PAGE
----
What does it feel like to undertake a journey that no one has ever attempted before?
This is precisely what Leifur Örn Svavarsson discovered, alongside a skilled group of elite Icelandic mountaineers during their latest expedition. Their mission was a unique journey – to traverse 1200km kite-assisted, across East Greenland and the Greenland Ice Cap, over a month-long period.
“This is not just an adventure, it’s an expedition”.
On 27th April, 2017, Leifur Örn Svavarsson, travelling with Hallgrímur Magnusson, Einar Stefansson, Tomas Juliusson and Skuli Magnusson departed from Akureyri, Northern Iceland, to the bottom of Scorsby Sound – the world’s largest fjord system. Countless months of logistical organisation, meal planning and gear preparation all boiled down to this one moment.
Their destination? The small hunters’ village of Isortoq, South of Ammassalik Island, over 1200km away.
As with any expedition however, there were many uncertainties. This trip in particular relied upon one constant unknown. Weather. The primary mode of transport for the group once they arrived on the Ice Cap were Nordic skis, pulling pulkas behind with all their equipment and supplies. But to be within a shot of their predetermined time-frame, the group also heavily relied on kite assistance for extra propulsion. Extra distance, without the extra expended energy.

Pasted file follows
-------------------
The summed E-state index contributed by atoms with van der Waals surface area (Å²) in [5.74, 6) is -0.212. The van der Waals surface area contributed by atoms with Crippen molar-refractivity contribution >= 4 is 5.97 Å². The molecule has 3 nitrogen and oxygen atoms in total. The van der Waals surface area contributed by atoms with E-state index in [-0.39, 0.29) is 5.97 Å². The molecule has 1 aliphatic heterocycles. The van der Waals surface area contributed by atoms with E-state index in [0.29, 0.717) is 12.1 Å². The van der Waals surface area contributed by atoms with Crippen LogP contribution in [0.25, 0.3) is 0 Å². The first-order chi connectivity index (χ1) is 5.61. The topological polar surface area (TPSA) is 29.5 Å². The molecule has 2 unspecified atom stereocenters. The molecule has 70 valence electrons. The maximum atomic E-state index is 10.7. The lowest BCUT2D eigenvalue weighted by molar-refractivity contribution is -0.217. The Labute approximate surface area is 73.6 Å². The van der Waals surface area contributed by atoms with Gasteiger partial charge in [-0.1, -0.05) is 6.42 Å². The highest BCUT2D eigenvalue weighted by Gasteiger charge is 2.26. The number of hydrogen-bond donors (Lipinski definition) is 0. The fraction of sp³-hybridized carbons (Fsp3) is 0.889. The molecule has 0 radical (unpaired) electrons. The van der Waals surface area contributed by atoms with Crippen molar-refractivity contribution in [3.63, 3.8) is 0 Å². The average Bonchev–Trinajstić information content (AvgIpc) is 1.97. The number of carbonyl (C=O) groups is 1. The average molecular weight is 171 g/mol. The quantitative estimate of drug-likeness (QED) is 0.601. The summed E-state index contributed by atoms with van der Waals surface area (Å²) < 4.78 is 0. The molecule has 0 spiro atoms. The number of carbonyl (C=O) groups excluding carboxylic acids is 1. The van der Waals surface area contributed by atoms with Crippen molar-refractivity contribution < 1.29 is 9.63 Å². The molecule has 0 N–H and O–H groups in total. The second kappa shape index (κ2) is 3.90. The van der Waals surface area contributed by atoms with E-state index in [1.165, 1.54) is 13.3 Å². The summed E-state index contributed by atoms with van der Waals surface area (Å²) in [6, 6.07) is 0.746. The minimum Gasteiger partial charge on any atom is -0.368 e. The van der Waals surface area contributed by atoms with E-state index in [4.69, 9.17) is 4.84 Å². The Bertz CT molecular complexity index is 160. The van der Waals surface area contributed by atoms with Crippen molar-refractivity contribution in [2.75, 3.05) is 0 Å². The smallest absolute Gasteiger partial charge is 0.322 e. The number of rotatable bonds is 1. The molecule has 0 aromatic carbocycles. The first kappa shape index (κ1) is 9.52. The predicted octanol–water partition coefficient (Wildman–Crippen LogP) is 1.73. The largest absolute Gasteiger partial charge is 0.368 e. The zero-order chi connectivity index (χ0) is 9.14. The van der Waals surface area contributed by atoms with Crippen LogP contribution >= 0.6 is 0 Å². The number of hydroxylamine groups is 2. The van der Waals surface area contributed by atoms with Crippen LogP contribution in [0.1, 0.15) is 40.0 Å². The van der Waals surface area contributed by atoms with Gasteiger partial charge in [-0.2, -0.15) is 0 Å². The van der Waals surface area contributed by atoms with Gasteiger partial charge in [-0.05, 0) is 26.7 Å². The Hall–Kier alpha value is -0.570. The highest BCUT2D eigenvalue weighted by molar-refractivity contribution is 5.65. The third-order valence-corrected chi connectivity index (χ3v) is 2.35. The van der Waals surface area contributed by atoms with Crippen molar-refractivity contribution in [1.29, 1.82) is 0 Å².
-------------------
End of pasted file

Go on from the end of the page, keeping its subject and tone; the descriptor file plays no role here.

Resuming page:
Each member of the team carried with them 4, closed-cell kites, strung with up 80 metre lines – ideal for catching wind stream across the Ice Cap.
After endless struggles, fighting against conditions that were against their favour, often in temperatures below -24°C, the team left the glacier-filled valleys into the comfort of the magnificently located town of Isortoq, little over 33 after their mission began.
Leifur Örn Svavarsson founded Icelandic Mountain Guides (IMG) along with expedition partner Einar Stefansson in 1994. He has an expedition portfolio spanning over three decades, and has a number of world-first expeditions under his belt.